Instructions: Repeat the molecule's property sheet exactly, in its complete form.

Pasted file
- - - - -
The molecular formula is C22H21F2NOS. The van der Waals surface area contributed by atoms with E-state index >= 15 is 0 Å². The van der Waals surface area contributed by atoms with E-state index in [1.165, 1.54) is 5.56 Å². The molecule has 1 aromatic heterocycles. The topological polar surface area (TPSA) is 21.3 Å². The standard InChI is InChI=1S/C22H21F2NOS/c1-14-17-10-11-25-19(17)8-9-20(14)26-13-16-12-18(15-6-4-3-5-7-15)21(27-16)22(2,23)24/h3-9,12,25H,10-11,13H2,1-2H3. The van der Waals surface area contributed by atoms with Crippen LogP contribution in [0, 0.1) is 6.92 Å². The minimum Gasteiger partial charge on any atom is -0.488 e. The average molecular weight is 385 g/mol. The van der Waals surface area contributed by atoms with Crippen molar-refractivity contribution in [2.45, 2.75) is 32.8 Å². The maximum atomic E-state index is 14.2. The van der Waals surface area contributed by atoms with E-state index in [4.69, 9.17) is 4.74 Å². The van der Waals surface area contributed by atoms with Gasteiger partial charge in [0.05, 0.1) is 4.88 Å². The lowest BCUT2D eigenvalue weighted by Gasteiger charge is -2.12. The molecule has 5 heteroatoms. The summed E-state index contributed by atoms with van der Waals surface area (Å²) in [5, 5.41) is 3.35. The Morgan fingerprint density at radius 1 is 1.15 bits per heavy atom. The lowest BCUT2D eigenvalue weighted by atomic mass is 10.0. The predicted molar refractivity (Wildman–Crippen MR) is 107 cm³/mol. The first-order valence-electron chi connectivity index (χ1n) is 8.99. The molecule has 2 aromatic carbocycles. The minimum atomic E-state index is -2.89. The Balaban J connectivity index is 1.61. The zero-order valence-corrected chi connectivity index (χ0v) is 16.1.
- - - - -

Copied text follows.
The molecular formula is C22H21F2NOS. The van der Waals surface area contributed by atoms with E-state index >= 15 is 0 Å². The van der Waals surface area contributed by atoms with E-state index in [1.165, 1.54) is 5.56 Å². The molecule has 1 aromatic heterocycles. The topological polar surface area (TPSA) is 21.3 Å². The standard InChI is InChI=1S/C22H21F2NOS/c1-14-17-10-11-25-19(17)8-9-20(14)26-13-16-12-18(15-6-4-3-5-7-15)21(27-16)22(2,23)24/h3-9,12,25H,10-11,13H2,1-2H3. The van der Waals surface area contributed by atoms with Crippen LogP contribution in [0, 0.1) is 6.92 Å². The minimum Gasteiger partial charge on any atom is -0.488 e. The average molecular weight is 385 g/mol. The van der Waals surface area contributed by atoms with Crippen molar-refractivity contribution in [2.45, 2.75) is 32.8 Å². The maximum atomic E-state index is 14.2. The van der Waals surface area contributed by atoms with E-state index in [4.69, 9.17) is 4.74 Å². The van der Waals surface area contributed by atoms with Gasteiger partial charge in [0.05, 0.1) is 4.88 Å². The lowest BCUT2D eigenvalue weighted by Gasteiger charge is -2.12. The molecule has 5 heteroatoms. The summed E-state index contributed by atoms with van der Waals surface area (Å²) in [5, 5.41) is 3.35. The Morgan fingerprint density at radius 1 is 1.15 bits per heavy atom. The lowest BCUT2D eigenvalue weighted by atomic mass is 10.0. The predicted molar refractivity (Wildman–Crippen MR) is 107 cm³/mol. The first-order valence-electron chi connectivity index (χ1n) is 8.99. The molecule has 2 aromatic carbocycles. The minimum atomic E-state index is -2.89. The Balaban J connectivity index is 1.61. The zero-order valence-corrected chi connectivity index (χ0v) is 16.1.